Among the things I tend to pick up on my back-issue dives are comics that came out in my “golden age” -- approx. 1976 to 1985 -- but that I either had no interest in or just didn’t have the money to buy at the time. DC was my favorite publisher as a kid, so it’s the shaggy edges of their line -- the war books, the westerns, the sword-and-sorcery, the mystery titles -- that get a lot of my interest in the dollar bins. So here’s a look at some issues of Warlord I’ve picked up, out of chronological order, likely with huge gaps between issues. 

But for my first entries, I actually have three issues in a row -- Warlord #s 2, 3, and 4.  

A LOT happens. We open on Travis Morgan, the Warlord, tied to a tree-branch, crucifixion style. On page 2 (and 3), he’s attacked by a sabre-toothed tiger, but has broken the branch down and, in a double-page spread DRIVES THE TIGER BACK USING THE TREE HE’S BEEN CRUCIFIED TO. This is the Warlord aesthetic. It’s important that you love this if we’re going to get through this together.

Having defeated the tiger, Travis meets a sailor with a fancy name, travels with him to the sea, where he’s cold-cocked and press-ganged into being a galley slave. It’s here where he meets Machiste, who’ll be his longtime friend, sitting next to him at the oar. (Machiste has two hands here...this won’t always be the case.) Travis and Machiste, with a moment’s notice, try to revolt against their captors, but are defeated. They’re sentenced to death, but the PIRATES ATTACK! Travis tries to get the pirates to free them, but they won’t, so he helps the crew fight them off. Seeing them fight the captain decides to spare them from death and sell them as gladiators. That is the extent of his appreciation for Travis and Machiste basically saving his ship from plunder.

So: Now on land, Travis and Machiste are trained as gladiators. For a month (and a splash page) they fight, over the constant words of KILL KILL KILL. 

And then, of course, Travis and Machiste are told to fight one another to the death. But mid-battle, when Travis has Machiste on the ropes and is given the thumbs-down to end his life -- Travis notices a wristwatch on the prince’s wrist. In Skataris, that can only mean one thing: He knows where Tara is! Travis had given the watch to Tara, a girl Travis met and was separated from, presumably last issue. So Travis flips out, organizes a gladiator revolt, which succeeds (maybe there’s a fundamental problem with arming & training your slaves to be fierce combatants), and then Travis promises the freed gladiators a bunch of gold if they follow him to free Tara from Deimos, and more importantly THE CHANCE TO DIE AS FREE MEN.

And that is the second issue of Warlord. YAAR!


At which point the book went on a 7-month hiatus.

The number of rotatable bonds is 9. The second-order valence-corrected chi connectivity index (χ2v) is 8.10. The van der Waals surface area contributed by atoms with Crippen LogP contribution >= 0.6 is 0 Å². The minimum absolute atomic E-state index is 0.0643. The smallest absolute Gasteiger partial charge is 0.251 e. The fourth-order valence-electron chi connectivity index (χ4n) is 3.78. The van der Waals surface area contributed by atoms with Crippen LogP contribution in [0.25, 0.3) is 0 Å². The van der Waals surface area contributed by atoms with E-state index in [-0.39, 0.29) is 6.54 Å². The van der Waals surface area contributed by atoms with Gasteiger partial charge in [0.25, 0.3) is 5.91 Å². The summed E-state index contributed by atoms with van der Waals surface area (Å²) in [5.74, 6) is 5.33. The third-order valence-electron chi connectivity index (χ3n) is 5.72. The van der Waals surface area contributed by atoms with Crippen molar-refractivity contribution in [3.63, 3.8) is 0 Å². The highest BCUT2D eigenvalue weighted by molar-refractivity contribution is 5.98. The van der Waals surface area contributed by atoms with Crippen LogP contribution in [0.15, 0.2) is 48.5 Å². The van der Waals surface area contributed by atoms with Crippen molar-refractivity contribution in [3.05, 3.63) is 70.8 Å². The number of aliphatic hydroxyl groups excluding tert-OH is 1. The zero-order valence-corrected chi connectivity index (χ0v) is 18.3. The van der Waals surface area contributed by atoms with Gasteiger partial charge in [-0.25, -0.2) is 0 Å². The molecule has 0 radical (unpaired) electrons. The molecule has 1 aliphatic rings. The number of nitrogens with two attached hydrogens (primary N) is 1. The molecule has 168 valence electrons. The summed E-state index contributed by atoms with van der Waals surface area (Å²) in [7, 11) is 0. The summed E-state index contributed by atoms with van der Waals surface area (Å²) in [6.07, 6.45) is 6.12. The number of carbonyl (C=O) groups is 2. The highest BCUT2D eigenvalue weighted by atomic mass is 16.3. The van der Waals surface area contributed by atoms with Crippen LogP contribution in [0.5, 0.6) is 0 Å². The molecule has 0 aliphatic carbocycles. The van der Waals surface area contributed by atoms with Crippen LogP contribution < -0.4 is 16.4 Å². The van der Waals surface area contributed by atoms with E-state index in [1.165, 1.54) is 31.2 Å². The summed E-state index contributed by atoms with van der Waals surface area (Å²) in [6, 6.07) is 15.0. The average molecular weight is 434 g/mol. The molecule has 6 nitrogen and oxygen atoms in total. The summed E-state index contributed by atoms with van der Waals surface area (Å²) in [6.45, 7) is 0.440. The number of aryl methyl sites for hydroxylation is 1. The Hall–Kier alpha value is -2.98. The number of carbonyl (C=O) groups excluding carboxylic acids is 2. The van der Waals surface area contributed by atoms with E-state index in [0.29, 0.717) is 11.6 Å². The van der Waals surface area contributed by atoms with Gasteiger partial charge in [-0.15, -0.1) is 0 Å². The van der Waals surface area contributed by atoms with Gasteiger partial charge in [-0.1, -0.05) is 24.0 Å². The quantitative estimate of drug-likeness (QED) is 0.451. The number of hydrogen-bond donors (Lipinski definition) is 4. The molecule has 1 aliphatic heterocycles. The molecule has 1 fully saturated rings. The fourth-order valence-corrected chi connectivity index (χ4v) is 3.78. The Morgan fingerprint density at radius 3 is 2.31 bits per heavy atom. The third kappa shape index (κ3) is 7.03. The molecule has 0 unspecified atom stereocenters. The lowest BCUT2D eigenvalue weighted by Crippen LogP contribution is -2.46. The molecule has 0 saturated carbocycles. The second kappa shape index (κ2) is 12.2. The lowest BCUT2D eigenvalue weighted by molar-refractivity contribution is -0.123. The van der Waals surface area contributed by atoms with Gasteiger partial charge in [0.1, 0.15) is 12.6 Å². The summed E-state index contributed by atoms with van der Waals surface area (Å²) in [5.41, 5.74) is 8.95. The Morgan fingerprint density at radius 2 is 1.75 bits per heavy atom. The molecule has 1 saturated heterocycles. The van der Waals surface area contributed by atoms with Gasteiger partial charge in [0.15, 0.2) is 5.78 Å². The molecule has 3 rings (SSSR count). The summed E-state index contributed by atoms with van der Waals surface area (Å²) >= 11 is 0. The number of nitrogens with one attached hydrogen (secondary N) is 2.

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Hmmm.. I've been pronouncing it Ma-CHEEST!

Jeff, I'll be in those first 30 issue for a while longer. I noticed the next couple in my collection are issue 9 and 11. So we're jumping forward, but in very short jumps!

That would have been fine if "When in Rome..." had been her idea. There was a Savage Sword of Conan story that ran two or three issues where a princess loses her clothes and follows Conan around topless, upset at first then getting used to it. At the end he returns her to her throne and one of her subjects tells her it's unroyalty-like to run around that way and he'll fetch her something decent right away. She's honestly surprised because it had long since stopped registering that she should be wearing more than a ragged skirt.

I'd assumed the e in Maciste was silent, but then it's not an English word. Of course this was the English dub, never been able to find one of those films in Italian to make a comparison. They may no longer exist.
 
Rob Staeger (Grodd Mod) said:

Maybe, but I like the "When in Rome..." explanation well enough (except without the ugly caveat that if you don't dress in the local style, you're liable to get targeted for rape).

Ronald Morgan said:

It would have come out sounding better if her old clothes had gotten badly torn in battle and the new outfit was the best she could find to replace them.

Yeah, whichever way you slice it, it's an excuse to put an attractive woman in something skimpy. Any explanation is going to be little more than a hand-wave.

BTW, I noticed someone in issue 9's lettercol complaining about Mariah's eye decoration, but the editor never indicates whether it's mask or makeup.

"If we ignore it, maybe it will go away."

On the Simpsons, Lucy Lawless said whenever a fan asked her about continuity errors in Xena, she always said "A wizard did it." The DC equivalent would be Superboy-Prime did it.

My experience with Warlord is very tangential at best. I haven't read any of the Jurgens run, but I have a vague memory of checking out an issue of a more recent series (short lived) in the past fifteen years, drawn--appropriately--by Bart Sears. Didn't Bruce Jones write a series as well? It may have been the same one. I'm also remembering art by Phil Winslade on the character at some point.

Wasn't Skartaris also mentioned in the John Ney Reiber Books of Magic book at some point? What a masterful book that was.

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